Victoria Cruz inhabits two worlds: In one, she is a rock star, thrashing the stage with her husky voice and purple-streaked hair. In the other, currently serving as her reality, Victoria is a shy teenager with overprotective Cuban parents, who sleepwalks through her life at the prestigious Evanston Academy. Unable to overcome the whole paralyzing-stage-fright thing, Victoria settles for living inside her fantasies, where nothing can go wrong and everything is set to her expertly crafted music playlists.
But after a chance encounter with an unattainably gorgeous boy named Strand, whose band seeks a lead singer, Victoria is tempted to turn her fevered daydreams into reality. To do that, she must confront her insecurities and break away from the treadmill that is her life. Suddenly, Victoria is faced with the choice of staying on the path she’s always known and straying off-course to find love, adventure, and danger.
From debut author Janelle Milanes comes a hilarious and heartfelt tale of the spectacular things that can happen when you go after what you really want.
I was given the opportunity to interview author Janelle Milanes, and I learned a lot of about The Victoria in my Head, her writing process, and more.
1) What was your favorite and least favorite part of writing The Victoria In My Head?
I had the most fun when I was exploring Victoria’s many neuroses. I love how she questions herself every step of the way, from what her body is “supposed” to look like, to the proper way to kiss, to what an acceptable rock star ensemble is. I think this is something a lot of teens (and adults!) can relate to. I still find myself pulling a Victoria and questioning, “am I doing this right?” in most areas of my life. It was interesting to take that uncertainty to new heights through Victoria’s character and spill all that on the page. Oh, and also a lot of fun to write? The banter between Victoria and Strand. I could have written hundreds more pages exploring all the annoyance, pent-up attraction, and burgeoning friendship between them.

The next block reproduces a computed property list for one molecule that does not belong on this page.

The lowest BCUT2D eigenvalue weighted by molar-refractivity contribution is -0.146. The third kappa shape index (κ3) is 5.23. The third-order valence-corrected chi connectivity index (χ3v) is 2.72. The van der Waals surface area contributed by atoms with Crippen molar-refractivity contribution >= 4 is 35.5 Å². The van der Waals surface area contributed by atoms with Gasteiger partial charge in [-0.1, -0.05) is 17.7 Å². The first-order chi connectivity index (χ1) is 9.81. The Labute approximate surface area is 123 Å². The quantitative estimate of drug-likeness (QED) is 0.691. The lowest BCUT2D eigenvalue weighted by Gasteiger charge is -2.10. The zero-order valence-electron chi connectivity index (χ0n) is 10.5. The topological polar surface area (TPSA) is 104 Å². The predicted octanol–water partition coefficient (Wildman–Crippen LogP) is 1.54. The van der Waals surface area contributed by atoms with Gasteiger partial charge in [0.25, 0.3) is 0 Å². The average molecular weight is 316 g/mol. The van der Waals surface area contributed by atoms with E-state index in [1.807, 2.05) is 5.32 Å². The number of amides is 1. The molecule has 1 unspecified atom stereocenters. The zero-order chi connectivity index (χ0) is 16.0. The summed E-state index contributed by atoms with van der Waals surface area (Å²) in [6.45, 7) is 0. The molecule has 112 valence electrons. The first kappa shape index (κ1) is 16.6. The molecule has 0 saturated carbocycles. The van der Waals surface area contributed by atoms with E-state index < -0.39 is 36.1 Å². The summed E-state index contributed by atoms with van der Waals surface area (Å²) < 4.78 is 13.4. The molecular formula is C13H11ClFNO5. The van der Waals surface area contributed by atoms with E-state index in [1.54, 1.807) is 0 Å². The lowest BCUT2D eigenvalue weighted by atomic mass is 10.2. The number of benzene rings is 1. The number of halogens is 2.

My least favorite part was the revision process. Victoria was a nightmare to revise. I had originally set the book in the 90s, with a 90s playlist to match, until my agent helped me realize it would work better set in the present-day. There were so many problems in the early draft that could have easily been solved by cell phones and email. So, I had to work around all that and update all the references in the book. In addition, there were some big-picture revisions that initially stumped me. To sum up, I much prefer writing to revising. I guess I’m a person who enjoys word vomiting all over the page without cleaning up my messes.
2) What advice would you give to aspiring authors?
My advice is two-fold. First, read. Read your ass off. Especially, but not limited to, the genre for which you hope to write one day. Reading will give you an innate sense of what works for you as an author and what doesn’t. When I’m in a writing slump, I pick up a book and after reading a couple of pages, I’m suddenly inspired and itching to get back on the computer. Also, well…reading is fun.
Second is to finish a first draft of a story. Doesn’t matter how long it is, whether it’s a short story, a novella, or a book. The important thing is that you finish something. I will warn you that chances are it will be bad, because almost every first draft is bad. Let it be. Wading through the terribleness is an important part of the writing process. If you’re too concerned with perfection, nothing will ever get written!
3) How has writing The Victoria In My Head shaped you both as a person and a writer?